each front jack­ing point, and the rear sus­pen­sion mount­ing points. Any sign of bodged re­pairs in these ar­eas means ma­jor ex­pense to put right. Also in­spect the front and rear valances, which rot from the in­side out.

The front wings rust along the edges and in the seams, while at the front of the whee­larch there’s a ledge that traps mud and rots through; at the rear, a re­mov­able splash panel pro­tects the struc­ture be­hind. You should be able to take this off to check the con­di­tion of the pan­el­work be­hind, in­clud­ing the front of the mid­dle sill.

Oily bits

The all-al­loy twin-cam fours are renowned for their sweet­ness but they won’t tol­er­ate ne­glect, so look for a blown cylin­der head gas­ket be­trayed by white emul­sion in the oil; al­low six to eight hours’ labour to fix and maybe some ma­chin­ing too, plus the cost of a gas­ket set (£30). If the all-al­loy unit is warmed thor­oughly be­fore the revs are ap­plied, the oil changed ev­ery 3000 miles and anti-freeze lev­els main­tained, 120,000 miles be­tween re­builds is typ­i­cal. When a re­build is due, bud­get be­tween £3500 and £6000 to get it done prop­erly. Spi­der en­gines can ap­pear healthy long after a re­build is due. Ex­pect things to sound a bit thrashy with noise from the tim­ing chains and valveg­ear, but it shouldn’t be un­pleas­ant. Oil pres­sure shouldn’t fall be­low half­way on the clock (4kg/sq cm) above

tick­over and make sure you check the air cleaner, which may have traces of oil from the breather pipe if the en­gine is get­ting tired.

Other weak spots are the O-rings in the cylin­der head gas­ket. If these have failed, there will be a trio of oil trails down the side of the en­gine block (from the head) or traces of oil in the cool­ing sys­tem’s header bot­tle.

Be­cause of its cast al­loy con­struc­tion, the block is eas­ily frost-da­m­aged. Mod­ern seal­ing com­pounds can hide this ef­fec­tively, so check the ther­mo­stat hous­ing for ev­i­dence of these com­pounds. En­gine mount­ings fail, es­pe­cially on the ex­haust side, so rock the en­gine by grasp­ing its cam cover to check its mount­ings.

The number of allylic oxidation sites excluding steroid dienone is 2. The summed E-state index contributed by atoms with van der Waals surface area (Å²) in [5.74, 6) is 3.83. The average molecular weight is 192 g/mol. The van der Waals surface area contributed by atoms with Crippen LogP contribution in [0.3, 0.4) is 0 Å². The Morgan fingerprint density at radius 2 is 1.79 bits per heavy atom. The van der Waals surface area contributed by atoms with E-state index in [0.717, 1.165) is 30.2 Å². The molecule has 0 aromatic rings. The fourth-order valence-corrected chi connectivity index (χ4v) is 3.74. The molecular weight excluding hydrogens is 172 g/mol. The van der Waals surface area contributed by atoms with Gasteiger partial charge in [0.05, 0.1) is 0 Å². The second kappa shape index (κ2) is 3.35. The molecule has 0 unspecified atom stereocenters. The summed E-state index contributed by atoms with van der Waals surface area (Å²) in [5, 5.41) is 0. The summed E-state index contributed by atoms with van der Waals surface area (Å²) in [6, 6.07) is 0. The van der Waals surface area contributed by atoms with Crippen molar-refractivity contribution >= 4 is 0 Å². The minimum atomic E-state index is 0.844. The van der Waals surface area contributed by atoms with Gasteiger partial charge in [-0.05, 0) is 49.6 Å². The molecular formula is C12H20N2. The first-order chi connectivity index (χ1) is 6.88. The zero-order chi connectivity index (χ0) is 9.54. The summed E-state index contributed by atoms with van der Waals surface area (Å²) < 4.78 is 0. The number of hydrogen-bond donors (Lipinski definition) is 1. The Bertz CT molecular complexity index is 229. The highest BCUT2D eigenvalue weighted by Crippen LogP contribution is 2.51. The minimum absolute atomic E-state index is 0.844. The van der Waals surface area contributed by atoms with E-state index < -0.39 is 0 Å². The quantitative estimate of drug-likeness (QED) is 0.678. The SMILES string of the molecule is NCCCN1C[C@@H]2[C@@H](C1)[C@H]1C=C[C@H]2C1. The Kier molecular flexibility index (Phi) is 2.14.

Apart from some Us-spec au­to­matic S4s, all Spi­ders got a five-speed man­ual gear­box that should be quiet and easy to use, although the change won’t be too sweet un­til the oil is hot. Even­tu­ally sec­ond-gear syn­chro wears; bud­get £1000 for a gear­box re­build.

The shrink-ring used to re­tain the rear hub bear­ings means they’re not easy to re­place, but a de­cent spe­cial­ist will fix this for around £250 per side.

The Spi­der got a steer­ing box rather than a rack; ei­ther a re­cir­cu­lat­ing ball or worm-and-roller set up. Nei­ther box gives prob­lems, but the six track rods (or steer­ing joints) wear, so check for play here by mov­ing the steer­ing wheel and see­ing if the road wheels turn straight away. If not, bud­get £70-£75 for the parts.

The bushes within the steer­ing and sus­pen­sion sys­tems are wear-prone, as are those in the rear sus­pen­sion’s trail­ing arms. Re­plac­ing these can trans­form the car’s han­dling. The cen­tral re­ac­tion trun­nion lo­cates the rear axle and uses cone-shaped rub­ber bushes which wear, so the rear wheels feel un­sta­ble. The trick is to fit a bush made of harder rub­ber or ny­lon.

There are four Me­ta­lastik bushes in the front wish­bones, which seize once wa­ter has found its way into the trun­nion, po­ten­tially dam­ag­ing the

‘The all-al­loy twin-cam fours are sweet but won’t tol­er­ate ne­glect’

Nick­name Only the 1600 S1 is known as the Duetto – and even then, that’s an un­of­fi­cial tag.

Is it orig­i­nal? Un­re­stored cars are ul­tra rare, so check the his­tory to see who did what, why and when.

The S3 is sweet to drive and a great-value Spi­der too.